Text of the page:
Synopses & Reviews
Throughout the centuries and across many religious traditions, we have sought the presence of the Real in wilderness landscapes. Whether this Reality was referred to as God, Brahman, Allah, Wakan Tanka, Shunyamurti, Tao, or by some other name, every branch of human society has, without doubt, seen traces of the One in the many wonders of nature. Deserts, forests, mountains, and oceans are all places where the eye of the heart has opened and we have caught a glimpse of the beauty and majesty of the Divine.
This collection of essays on the relationship between nature and the sacred reflects the thought of some of the most important religious authorities and scholars from Buddhist, Christian, Islamic, Jewish, and Native American traditions. It covers subjects as diverse as flower viewing in Japan and the spiritual dimension of the environmental crisis. In style, it ranges from simple and poetic meditations to richly layered metaphysical studies concerning the divine root of creation. Following each essay is a short poem echoing the underlying theme of the book, drawn from various traditions of spiritual poetry.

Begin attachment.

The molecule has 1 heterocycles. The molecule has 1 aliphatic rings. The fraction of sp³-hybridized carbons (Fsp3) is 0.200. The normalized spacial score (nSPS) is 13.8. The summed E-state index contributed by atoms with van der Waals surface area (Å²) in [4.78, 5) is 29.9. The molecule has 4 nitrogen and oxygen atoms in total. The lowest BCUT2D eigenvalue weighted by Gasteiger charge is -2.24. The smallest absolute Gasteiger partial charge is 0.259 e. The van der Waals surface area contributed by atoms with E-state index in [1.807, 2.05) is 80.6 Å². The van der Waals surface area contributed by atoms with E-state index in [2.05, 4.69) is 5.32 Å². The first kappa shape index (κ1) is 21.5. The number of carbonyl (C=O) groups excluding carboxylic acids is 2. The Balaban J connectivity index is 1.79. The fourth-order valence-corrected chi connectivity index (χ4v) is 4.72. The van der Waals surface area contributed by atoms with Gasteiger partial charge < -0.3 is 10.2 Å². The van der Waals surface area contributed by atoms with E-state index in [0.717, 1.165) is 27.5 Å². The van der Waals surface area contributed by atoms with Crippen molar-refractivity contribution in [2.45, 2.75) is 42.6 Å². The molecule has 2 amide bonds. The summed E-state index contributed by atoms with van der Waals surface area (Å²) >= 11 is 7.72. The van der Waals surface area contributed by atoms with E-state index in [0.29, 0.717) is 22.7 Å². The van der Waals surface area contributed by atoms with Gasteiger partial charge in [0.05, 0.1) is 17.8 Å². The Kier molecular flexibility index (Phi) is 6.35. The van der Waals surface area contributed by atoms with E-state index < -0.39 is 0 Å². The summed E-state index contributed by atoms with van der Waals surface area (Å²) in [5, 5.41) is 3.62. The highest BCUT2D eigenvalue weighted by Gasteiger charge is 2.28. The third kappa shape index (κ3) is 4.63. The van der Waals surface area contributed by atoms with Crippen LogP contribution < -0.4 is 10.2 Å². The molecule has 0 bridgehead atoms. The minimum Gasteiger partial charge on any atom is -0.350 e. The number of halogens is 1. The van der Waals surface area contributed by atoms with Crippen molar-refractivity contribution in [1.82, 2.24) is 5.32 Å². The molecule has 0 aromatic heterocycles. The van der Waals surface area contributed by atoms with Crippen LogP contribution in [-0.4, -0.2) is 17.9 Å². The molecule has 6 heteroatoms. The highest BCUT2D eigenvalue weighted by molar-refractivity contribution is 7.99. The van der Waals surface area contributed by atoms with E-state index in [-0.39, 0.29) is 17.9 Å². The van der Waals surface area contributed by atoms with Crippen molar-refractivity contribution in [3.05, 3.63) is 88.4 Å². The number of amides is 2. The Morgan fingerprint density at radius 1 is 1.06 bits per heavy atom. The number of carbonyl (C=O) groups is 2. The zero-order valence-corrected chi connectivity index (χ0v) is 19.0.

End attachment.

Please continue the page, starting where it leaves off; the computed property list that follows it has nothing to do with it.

The most important and urgent message of this anthology is that our current environmental crisis results from a loss of our spiritual center and that the physical world cannot be separated from the metaphysical without suffering potentially disastrous consequences. Its fundamental thesis is that our continuing physical and spiritual well-being is ultimately linked with our ability to "see God everywhere" and to "remember Him in all things." Whether this view is theistic, according to Western and Native American traditions, or non-theistic, according to the Buddhist perspective,it demands that we recognize and embrace the interdependence of all things in the unity of the Real and extend our definition of the spiritual into the ecological. This vision of the immanence of God in nature is the most radical of all ecological perspectives because it points to the Origin of all that is.
This anthology, combining articles by Buddhist, Christian, Islamic, Jewish, and Native American scholar, looks at the environmental crisis through a spiritual lens.